Curiosity seekers left flowers and messages of sympathy Sunday near the one-room Amish schoolhouse where a quiet milkman killed five young girls and wounded five more.
Along the road leading to the West Nickel Mines Amish School, authorities posted dozens of "No parking or standing" signs to encourage people to keep moving.
Ken Urbany, 57, a prison guard from Philadelphia, had hoped to stop at the school to offer a prayer for the victims but kept driving because of the restrictions. He said, "It doesn't matter. The Lord will hear my prayer in my hotel room."
But visitors also stole up to the grave of gunman Charles Carl Roberts IV, 32, who killed himself in the rampage and was buried Saturday in his wife's family plot a few miles from the school. They also drove past the house of his widow, Marie, and their three children.
Randy Fischer, 51, a Roberts family friend, stood at the end of their driveway, trying to keep people away. He declined to say whether Marie Roberts was staying at the home but offered: "All things considered, they are doing very well."
Roberts stormed the school last Monday, releasing 15 boys and four adults before tying up and shooting the 10 girls, killing five of them. Roberts had come armed with a shotgun, a handgun and a stun gun.
Roberts' suicide notes and last calls with his wife reveal a man tormented by memories — as yet unsubstantiated — of molesting two young relatives 20 years ago. He said he was also angry at God for the Nov. 14, 1997, death of the couple's first child, a girl named Elise Victoria who lived for just 20 minutes.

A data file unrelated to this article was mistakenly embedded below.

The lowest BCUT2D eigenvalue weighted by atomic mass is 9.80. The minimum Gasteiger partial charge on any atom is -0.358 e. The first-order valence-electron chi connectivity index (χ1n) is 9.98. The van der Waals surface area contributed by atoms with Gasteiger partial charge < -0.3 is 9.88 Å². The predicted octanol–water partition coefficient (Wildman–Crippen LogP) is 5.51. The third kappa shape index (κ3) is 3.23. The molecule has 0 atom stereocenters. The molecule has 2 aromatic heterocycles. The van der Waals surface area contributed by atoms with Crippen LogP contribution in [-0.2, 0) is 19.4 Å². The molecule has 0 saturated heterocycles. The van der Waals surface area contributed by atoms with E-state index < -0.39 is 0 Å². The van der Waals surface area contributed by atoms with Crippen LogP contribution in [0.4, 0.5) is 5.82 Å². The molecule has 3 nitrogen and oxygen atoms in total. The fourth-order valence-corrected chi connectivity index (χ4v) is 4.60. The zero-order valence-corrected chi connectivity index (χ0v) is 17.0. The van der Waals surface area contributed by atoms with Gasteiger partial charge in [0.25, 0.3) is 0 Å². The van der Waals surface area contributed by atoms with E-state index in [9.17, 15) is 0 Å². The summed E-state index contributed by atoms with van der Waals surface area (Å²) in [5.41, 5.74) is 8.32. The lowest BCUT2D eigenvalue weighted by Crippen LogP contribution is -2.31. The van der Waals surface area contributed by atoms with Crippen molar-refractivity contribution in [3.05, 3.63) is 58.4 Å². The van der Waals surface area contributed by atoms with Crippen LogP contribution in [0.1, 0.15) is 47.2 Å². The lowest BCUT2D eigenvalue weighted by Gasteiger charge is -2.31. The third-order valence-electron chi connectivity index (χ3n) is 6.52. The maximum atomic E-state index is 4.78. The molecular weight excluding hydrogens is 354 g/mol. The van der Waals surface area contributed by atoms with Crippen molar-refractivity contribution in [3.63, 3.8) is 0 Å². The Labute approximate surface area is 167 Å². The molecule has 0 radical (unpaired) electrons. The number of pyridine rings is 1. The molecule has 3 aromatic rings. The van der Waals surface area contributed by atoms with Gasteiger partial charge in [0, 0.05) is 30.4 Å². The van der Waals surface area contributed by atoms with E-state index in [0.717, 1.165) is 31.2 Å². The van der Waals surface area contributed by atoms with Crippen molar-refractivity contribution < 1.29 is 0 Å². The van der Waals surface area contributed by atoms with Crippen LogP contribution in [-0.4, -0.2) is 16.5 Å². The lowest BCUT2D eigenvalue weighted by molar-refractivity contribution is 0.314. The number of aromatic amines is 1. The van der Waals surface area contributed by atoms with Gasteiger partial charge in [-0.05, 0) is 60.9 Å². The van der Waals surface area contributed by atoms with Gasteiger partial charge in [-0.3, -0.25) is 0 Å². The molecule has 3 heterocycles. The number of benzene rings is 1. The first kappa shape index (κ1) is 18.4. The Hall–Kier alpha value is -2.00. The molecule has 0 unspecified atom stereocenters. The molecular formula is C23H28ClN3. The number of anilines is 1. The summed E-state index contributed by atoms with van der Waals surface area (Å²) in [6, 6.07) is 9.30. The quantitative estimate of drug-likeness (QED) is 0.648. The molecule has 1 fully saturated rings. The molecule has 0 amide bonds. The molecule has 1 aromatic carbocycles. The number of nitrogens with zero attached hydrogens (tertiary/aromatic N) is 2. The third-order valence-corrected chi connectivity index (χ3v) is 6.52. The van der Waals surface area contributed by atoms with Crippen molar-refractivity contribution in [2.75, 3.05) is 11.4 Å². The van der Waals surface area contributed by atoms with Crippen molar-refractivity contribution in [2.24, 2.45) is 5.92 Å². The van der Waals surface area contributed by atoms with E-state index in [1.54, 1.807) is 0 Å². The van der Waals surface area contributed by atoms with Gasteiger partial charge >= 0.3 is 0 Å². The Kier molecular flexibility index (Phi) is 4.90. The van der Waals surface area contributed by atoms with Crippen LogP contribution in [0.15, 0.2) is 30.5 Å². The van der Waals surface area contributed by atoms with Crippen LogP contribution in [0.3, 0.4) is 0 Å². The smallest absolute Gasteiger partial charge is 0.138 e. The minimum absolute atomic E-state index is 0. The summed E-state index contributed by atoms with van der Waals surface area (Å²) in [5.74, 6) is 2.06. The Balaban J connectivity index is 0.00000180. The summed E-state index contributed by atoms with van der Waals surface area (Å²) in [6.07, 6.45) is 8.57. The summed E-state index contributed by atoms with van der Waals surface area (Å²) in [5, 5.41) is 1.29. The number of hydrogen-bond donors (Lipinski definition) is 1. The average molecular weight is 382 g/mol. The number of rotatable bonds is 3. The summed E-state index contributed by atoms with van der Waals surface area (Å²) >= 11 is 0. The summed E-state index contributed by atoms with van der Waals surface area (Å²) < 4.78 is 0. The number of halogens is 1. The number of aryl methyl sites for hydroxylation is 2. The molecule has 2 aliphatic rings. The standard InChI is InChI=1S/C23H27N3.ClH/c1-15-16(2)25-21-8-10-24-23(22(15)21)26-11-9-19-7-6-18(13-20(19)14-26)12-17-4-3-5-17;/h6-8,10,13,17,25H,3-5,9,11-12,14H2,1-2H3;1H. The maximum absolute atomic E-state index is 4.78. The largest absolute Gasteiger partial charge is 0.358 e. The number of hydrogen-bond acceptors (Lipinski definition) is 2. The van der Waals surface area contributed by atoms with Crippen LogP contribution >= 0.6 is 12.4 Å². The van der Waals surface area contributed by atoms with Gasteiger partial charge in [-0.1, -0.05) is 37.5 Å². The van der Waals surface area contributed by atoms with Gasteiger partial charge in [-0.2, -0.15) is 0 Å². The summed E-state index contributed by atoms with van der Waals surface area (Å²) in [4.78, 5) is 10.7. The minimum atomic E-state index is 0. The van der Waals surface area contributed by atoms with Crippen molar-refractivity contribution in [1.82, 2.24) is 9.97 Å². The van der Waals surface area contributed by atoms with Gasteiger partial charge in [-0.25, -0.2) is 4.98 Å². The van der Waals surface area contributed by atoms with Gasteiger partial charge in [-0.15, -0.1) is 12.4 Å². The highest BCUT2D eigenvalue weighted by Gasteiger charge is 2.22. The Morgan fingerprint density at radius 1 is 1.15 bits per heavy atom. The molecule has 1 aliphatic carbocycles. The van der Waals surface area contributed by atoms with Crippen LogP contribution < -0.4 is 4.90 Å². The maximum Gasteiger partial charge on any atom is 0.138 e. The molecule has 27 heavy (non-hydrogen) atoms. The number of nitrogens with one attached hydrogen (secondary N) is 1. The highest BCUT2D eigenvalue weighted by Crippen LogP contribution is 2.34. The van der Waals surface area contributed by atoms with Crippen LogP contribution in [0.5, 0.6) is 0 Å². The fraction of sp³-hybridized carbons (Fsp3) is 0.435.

The funerals for the five slain girls — Anna Mae Stoltzfus, 12; Marian Fisher, 13; Naomi Rose Ebersol, 7; and sisters Mary Liz Miller, 8, and Lena Miller, 7 — were held Thursday and Friday.
County Coroner G. Gary Kirchner said one of the survivors, whose parents took her home to die late last week, was returned to Penn State Children's Hospital in Hershey. He said her prognosis remained extremely poor.
"People want to latch onto this 'improving' business, and it is just not so," said Kirchner, referring to speculation that the girl's condition had gotten better.
"My guess is that if she's survived this long, she will continue to be in this state with a mortal head wound," he said. "It is horrible because it will remind (her parents) every minute of the day of this whole God-awful mess."
Churches throughout the Lancaster County were asked to ring their bells in remembrance of the victims on Monday at 10:45 a.m., the same time the siege began.
At Georgetown United Methodist Church, in whose cemetery Roberts was buried, the Rev. Michael Remel prayed Sunday for "less violence, less hatred, less evil in the world" — and asked God to "let the world learn the lesson of forgiveness that came from our friends, the Amish."
The church's youth pastor, Tom Erb, who attended the viewing for Anna Mae Stoltzfus last week, told the congregation that her father showed extraordinary grace.
"He said he was so blessed to have Anna Mae for 12 years," Erb, his voice breaking. "I'm very thankful for the strength of the Amish, the forgiveness they have."